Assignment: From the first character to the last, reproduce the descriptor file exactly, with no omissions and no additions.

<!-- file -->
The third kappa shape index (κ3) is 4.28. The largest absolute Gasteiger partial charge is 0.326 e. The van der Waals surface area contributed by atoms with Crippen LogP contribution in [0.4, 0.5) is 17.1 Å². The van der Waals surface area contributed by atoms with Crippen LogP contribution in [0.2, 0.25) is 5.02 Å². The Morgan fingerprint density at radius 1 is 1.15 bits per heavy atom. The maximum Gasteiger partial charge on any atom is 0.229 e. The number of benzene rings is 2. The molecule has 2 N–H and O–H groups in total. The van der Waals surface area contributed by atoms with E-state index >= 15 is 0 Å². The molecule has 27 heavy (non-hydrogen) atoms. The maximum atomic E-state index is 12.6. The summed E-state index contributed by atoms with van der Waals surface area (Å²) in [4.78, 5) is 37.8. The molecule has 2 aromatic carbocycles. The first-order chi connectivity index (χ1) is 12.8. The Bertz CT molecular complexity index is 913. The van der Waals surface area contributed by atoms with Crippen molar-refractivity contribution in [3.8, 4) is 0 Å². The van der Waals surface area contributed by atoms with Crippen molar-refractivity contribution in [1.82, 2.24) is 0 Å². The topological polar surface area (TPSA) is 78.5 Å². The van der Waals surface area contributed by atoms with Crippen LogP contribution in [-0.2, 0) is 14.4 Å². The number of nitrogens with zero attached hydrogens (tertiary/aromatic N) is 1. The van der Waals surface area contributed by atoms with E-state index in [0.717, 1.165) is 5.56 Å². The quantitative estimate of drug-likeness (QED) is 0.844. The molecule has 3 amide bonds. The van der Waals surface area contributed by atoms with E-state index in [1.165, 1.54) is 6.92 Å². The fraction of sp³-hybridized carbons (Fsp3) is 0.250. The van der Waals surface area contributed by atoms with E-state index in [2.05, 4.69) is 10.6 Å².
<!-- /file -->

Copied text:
The third kappa shape index (κ3) is 4.28. The largest absolute Gasteiger partial charge is 0.326 e. The van der Waals surface area contributed by atoms with Crippen LogP contribution in [0.4, 0.5) is 17.1 Å². The van der Waals surface area contributed by atoms with Crippen LogP contribution in [0.2, 0.25) is 5.02 Å². The Morgan fingerprint density at radius 1 is 1.15 bits per heavy atom. The maximum Gasteiger partial charge on any atom is 0.229 e. The number of benzene rings is 2. The molecule has 2 N–H and O–H groups in total. The van der Waals surface area contributed by atoms with E-state index >= 15 is 0 Å². The molecule has 27 heavy (non-hydrogen) atoms. The maximum atomic E-state index is 12.6. The summed E-state index contributed by atoms with van der Waals surface area (Å²) in [4.78, 5) is 37.8. The molecule has 2 aromatic carbocycles. The first-order chi connectivity index (χ1) is 12.8. The Bertz CT molecular complexity index is 913. The van der Waals surface area contributed by atoms with Crippen molar-refractivity contribution in [3.8, 4) is 0 Å². The van der Waals surface area contributed by atoms with Crippen molar-refractivity contribution in [1.82, 2.24) is 0 Å². The topological polar surface area (TPSA) is 78.5 Å². The van der Waals surface area contributed by atoms with Crippen LogP contribution in [-0.2, 0) is 14.4 Å². The number of nitrogens with zero attached hydrogens (tertiary/aromatic N) is 1. The van der Waals surface area contributed by atoms with E-state index in [0.717, 1.165) is 5.56 Å². The quantitative estimate of drug-likeness (QED) is 0.844. The molecule has 3 amide bonds. The van der Waals surface area contributed by atoms with E-state index in [1.165, 1.54) is 6.92 Å². The fraction of sp³-hybridized carbons (Fsp3) is 0.250. The van der Waals surface area contributed by atoms with E-state index in [2.05, 4.69) is 10.6 Å².